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Saturday, October 10, 1998 Published at 10:02 GMT 11:02 UK


Gene crops face UK ban

GM crops have to be clearly labelled on foods

The government is considering banning the widespread farming of genetically modified crops.

Environment correspondent Robert Pigott: "Banning the crops could alienate the EU"
Environmental groups and the government's wildlife adviser English Nature have repeated their call for a moratorium preventing farmers from having access to the controversial new agricultural technology until 2002 at the earliest.

One pressure group predicted genetically modified (GM) crops could lead to "chemical and genetic" warfare across the UK.

Reacting to fears, Environment Minister Michael Meacher said the government could impose a moratorium if experts proved a potential risk to public health and the environment.

[ image: Fears: Campaigners say GM crops gone far enough]
Fears: Campaigners say GM crops gone far enough
No GM crops have been cleared for commercial cultivation in the UK, but they are being widely tested on specially licensed sites. Environmentalists argue a moratorium would allow for extensive research.

The crops are created by splicing genetic material from other species into the crop's DNA.

The foreign genes are chosen to make crops resistant to specially developed pesticides, which kill everything else.

Michael Meacher: "Careful consideration"
The government says there is no firm evidence to back claims that GM produce could be harmful - but it is compulsory to label all food containing them.

English Nature and environmental groups are also worried that GM crops could breed with wild plants, reducing the population of insects and birds.

Tony Juniper, of Friends of the Earth, told Radio 4's Today programme: "I do not believe that the implications of these crops in ecological terms has been properly explored.

[ image: Producers: Argue GM crops benefit environment]
Producers: Argue GM crops benefit environment
"For example, there could be very serious implications in farm and wildlife arising from the use of crops which are tolerant to broad spectrum pesticides."

If the resistant gene was bred into harmful weeds, he said, there could be "chemical and genetic warfare".

And he added that GM crop producers were merely conspiring to hold the monopoly in both seeds and pesticides.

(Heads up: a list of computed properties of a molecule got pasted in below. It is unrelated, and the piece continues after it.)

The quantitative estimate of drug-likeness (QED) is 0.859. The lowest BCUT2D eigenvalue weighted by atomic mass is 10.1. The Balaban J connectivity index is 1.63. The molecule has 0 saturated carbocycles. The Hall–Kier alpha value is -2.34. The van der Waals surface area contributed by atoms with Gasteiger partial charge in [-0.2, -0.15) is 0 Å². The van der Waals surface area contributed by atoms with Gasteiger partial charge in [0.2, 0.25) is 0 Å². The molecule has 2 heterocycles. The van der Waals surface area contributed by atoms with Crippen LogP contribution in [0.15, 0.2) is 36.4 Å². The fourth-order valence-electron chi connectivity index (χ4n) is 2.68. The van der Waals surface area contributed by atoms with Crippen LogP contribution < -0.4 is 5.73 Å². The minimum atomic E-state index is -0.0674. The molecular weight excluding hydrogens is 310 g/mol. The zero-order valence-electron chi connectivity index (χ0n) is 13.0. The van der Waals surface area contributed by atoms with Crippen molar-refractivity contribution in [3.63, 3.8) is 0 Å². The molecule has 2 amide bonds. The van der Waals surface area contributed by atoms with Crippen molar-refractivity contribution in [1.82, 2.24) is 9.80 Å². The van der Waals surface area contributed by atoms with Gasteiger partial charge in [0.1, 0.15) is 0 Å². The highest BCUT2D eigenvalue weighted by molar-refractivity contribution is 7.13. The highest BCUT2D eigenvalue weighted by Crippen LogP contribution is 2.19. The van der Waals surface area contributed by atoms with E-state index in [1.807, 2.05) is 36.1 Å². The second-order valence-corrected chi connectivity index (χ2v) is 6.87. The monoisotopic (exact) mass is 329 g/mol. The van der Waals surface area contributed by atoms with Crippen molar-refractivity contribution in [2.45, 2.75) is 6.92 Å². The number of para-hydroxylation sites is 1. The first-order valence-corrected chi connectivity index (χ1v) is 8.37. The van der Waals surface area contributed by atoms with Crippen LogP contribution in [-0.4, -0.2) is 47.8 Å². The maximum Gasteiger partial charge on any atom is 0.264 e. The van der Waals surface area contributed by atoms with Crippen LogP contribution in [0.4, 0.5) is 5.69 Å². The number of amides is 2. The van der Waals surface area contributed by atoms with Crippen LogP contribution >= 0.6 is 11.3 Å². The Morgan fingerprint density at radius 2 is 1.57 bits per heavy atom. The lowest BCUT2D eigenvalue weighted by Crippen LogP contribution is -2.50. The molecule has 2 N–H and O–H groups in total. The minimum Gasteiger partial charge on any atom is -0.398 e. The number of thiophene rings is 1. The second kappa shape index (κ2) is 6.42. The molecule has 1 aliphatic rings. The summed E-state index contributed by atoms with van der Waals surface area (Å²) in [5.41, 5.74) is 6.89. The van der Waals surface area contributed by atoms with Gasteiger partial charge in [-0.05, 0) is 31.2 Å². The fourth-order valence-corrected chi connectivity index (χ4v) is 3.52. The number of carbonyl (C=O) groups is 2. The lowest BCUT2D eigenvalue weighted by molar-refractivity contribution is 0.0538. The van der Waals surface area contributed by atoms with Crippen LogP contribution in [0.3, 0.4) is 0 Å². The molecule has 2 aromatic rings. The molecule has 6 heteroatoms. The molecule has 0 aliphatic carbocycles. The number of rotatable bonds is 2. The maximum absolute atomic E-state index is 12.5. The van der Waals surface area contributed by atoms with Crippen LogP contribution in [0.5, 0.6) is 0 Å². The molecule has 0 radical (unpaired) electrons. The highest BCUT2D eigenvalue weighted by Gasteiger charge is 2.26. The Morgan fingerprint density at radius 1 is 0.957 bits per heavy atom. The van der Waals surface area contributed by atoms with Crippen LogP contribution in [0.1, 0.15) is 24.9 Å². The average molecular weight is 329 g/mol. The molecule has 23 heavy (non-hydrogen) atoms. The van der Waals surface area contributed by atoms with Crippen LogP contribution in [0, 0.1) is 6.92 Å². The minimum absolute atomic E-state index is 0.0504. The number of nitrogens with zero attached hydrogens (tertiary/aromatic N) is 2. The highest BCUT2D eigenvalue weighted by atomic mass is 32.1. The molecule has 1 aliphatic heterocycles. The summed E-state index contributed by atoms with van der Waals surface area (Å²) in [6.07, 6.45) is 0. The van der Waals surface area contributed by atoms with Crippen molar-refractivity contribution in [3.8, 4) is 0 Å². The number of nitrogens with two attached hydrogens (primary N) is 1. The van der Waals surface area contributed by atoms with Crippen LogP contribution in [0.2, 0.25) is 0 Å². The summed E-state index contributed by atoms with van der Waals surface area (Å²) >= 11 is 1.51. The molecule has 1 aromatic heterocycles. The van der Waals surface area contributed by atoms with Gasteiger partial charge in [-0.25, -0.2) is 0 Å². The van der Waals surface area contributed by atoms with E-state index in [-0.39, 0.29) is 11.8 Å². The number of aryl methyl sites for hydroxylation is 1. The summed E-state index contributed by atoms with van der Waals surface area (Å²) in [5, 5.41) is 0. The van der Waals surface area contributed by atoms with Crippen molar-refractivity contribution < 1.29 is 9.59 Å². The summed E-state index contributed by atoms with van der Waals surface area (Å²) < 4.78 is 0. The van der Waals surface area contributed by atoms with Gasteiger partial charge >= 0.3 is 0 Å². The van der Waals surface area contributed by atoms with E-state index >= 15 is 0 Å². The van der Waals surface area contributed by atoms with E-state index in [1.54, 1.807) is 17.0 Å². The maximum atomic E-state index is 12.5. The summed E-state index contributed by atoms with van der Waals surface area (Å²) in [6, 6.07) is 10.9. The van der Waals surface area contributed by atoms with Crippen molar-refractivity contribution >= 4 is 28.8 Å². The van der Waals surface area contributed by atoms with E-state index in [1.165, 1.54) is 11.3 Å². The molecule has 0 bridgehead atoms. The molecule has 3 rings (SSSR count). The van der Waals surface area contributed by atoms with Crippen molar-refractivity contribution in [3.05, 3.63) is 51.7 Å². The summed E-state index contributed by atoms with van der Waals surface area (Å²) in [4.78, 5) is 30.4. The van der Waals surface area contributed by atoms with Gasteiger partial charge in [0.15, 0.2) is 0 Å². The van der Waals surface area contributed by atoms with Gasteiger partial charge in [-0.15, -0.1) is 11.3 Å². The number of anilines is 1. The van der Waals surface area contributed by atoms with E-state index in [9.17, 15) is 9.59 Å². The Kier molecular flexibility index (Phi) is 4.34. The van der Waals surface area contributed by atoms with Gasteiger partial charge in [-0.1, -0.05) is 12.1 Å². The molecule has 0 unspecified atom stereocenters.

Tony Juniper: "Serious impact on farm and wildlife"
Roger Turner, chairman of the group representing GM crop producers, conceded that the genes "probably would" cross to other species.

But he insisted that the crops would be beneficial to the environment.

"You are no longer dependant on having multiple applications of cocktails of chemicals to remove the weeds."

[ image: Europe: Opposes moratorium]
Europe: Opposes moratorium
He said that the use of just one pesticide at specific times would allow wildlife supported by the crop to live longer.

Environment minister Michael Meacher said: "A moratorium certainly has to be justified as necessary to protect public health or the environment, or both.

"And the evidence for it has to be clear and sufficient.

Roger Turner: "No longer dependant on cocktails of chemicals"
"We are now examining the whole issue extremely carefully."

Ministers have consulted environmental organisations and seed companies during the past week to see whether a voluntary practice can be agreed, Mr Meacher said.


But banning the crops could alienate the EU which largely controls how new crops are developed.

Dr Patrick Dickson: "The British government is very confused"
The European Commission ruled on Wednesday that France's two-year moratorium on two genetically modified rapeseed developed by Belgian firm Plant Genetic Systems (PGS) was illegal.

The Commission has also began legal proceedings against France for delaying the authorisation procedure for several other genetically altered crops.

Paris imposed a moratorium in July on approvals of all genetically engineered rapeseed varieties - including the herbicide-resistant PGS strains MS1 and RF2, which were given European Union approval in 1997 - amid concerns the genetic modifications could be transmitted to other crops.

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